Study Review Confirms Link Between Diabetes and Colon Cancer: A research team has recently discovered through a review of a previous study that people who have diabetes are more likely to develop colon cancer. The researchers commented, however, that they are unsure of the reason behind the connection between the two diseases or what can be done about it. The findings were published in the American Journal of Gastroenterology.

Researchers arrived at the findings by evaluating results from 14 international studies. The results showed that people with diabetes were 38 percent more likely to develop colon cancer than non-diabetics.

The investigations from which the data was drawn were observational studies, demonstrating that people with diabetes were at an increased risk of colon cancer. The researchers adjusted for factors that may have skewed the results, including obesity, age, and smoking. Even after the adjustment for such factors, there appeared to still be a link between diabetes and colon cancer.

“I think we can make the statement that diabetes is consistently associated with colorectal cancer,” says Dr. Edward Giovannucci of the Harvard School of Public Health. Dr. Giovannucci is not associated with the research team that performed the study.

“The cause-and-effect aspect is a bit difficult to consider since diabetes is such a complex disease,” said Dr. Giovannucci. Although many doctors, including Dr. Giovannucci, are fairly certain that diabetes and colon cancer are connected in some way, it`s still unclear how the diseases are connected.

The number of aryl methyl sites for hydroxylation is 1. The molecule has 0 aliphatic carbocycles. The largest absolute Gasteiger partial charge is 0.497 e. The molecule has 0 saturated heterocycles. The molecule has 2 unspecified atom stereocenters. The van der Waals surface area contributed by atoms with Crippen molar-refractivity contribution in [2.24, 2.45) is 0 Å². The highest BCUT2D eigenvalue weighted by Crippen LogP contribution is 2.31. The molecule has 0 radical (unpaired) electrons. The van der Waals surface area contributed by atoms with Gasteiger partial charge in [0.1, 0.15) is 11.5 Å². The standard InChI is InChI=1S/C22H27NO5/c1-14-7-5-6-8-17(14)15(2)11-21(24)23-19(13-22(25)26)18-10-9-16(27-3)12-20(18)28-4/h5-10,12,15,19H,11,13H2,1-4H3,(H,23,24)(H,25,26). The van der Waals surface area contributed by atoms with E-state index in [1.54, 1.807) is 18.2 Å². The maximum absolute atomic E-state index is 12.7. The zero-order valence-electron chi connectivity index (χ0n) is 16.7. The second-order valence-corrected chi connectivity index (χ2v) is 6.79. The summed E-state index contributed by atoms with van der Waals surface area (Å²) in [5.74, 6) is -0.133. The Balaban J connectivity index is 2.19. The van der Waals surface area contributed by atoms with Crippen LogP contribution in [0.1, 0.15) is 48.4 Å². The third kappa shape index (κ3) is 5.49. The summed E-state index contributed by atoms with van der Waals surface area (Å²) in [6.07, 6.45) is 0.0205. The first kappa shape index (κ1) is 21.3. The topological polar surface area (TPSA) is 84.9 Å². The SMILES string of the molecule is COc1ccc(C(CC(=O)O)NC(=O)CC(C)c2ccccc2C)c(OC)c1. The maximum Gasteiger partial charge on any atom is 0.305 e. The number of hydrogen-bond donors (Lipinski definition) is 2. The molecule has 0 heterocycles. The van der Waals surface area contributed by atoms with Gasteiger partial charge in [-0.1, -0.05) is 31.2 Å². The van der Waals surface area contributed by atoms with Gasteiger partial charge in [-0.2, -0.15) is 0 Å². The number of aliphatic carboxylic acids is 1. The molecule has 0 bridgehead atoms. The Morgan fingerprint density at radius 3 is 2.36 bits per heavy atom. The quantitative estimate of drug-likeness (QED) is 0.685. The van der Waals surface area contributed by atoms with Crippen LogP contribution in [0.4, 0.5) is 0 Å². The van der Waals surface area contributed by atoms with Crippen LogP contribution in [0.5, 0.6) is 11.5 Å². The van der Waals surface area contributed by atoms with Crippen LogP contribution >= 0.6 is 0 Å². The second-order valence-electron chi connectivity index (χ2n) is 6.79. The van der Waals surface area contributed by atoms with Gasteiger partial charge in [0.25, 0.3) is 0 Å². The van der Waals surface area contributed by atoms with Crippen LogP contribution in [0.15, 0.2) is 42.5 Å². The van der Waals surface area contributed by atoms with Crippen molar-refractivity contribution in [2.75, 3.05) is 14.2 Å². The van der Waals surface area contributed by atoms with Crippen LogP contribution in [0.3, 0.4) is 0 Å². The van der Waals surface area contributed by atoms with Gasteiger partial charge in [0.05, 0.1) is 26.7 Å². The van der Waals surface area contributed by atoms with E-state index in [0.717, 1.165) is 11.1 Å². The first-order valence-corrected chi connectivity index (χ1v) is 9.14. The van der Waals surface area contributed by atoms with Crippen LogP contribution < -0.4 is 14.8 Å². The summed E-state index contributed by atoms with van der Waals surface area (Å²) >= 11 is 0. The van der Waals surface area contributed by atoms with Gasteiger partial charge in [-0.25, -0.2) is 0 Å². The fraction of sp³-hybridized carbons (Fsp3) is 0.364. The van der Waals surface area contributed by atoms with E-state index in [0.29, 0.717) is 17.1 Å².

The study, conducted at the University of California Berkeley, was headed by Dr. Hiroki Yuhara. According to Dr. Yuhara, doctors typically do not recommend that diabetes patients receive earlier or more frequent screening for colon cancer. Although risk factors such as inflammatory bowel disease and a family history of colon cancer do often warrant earlier screening, it is unclear whether diabetes will be added to the list of those factors. Most doctors recommend that patients begin screening for colon cancer, using methods such as colonoscopies, sigmoidoscopies, and tests for blood in the stool, at age 50.

Although diabetes appears to be associated with colon cancer in some capacity, it appears that the relationship is not as serious as was once thought. The American Cancer Society conducted a study demonstrating that men with diabetes had a 25 percent increase in risk of colon cancer, but that risk was less severe than scientists had previously thought. In addition, research has not proven that the same link between diabetes and colon cancer also exists in women.


Source: DiabeteticLive.com Press Release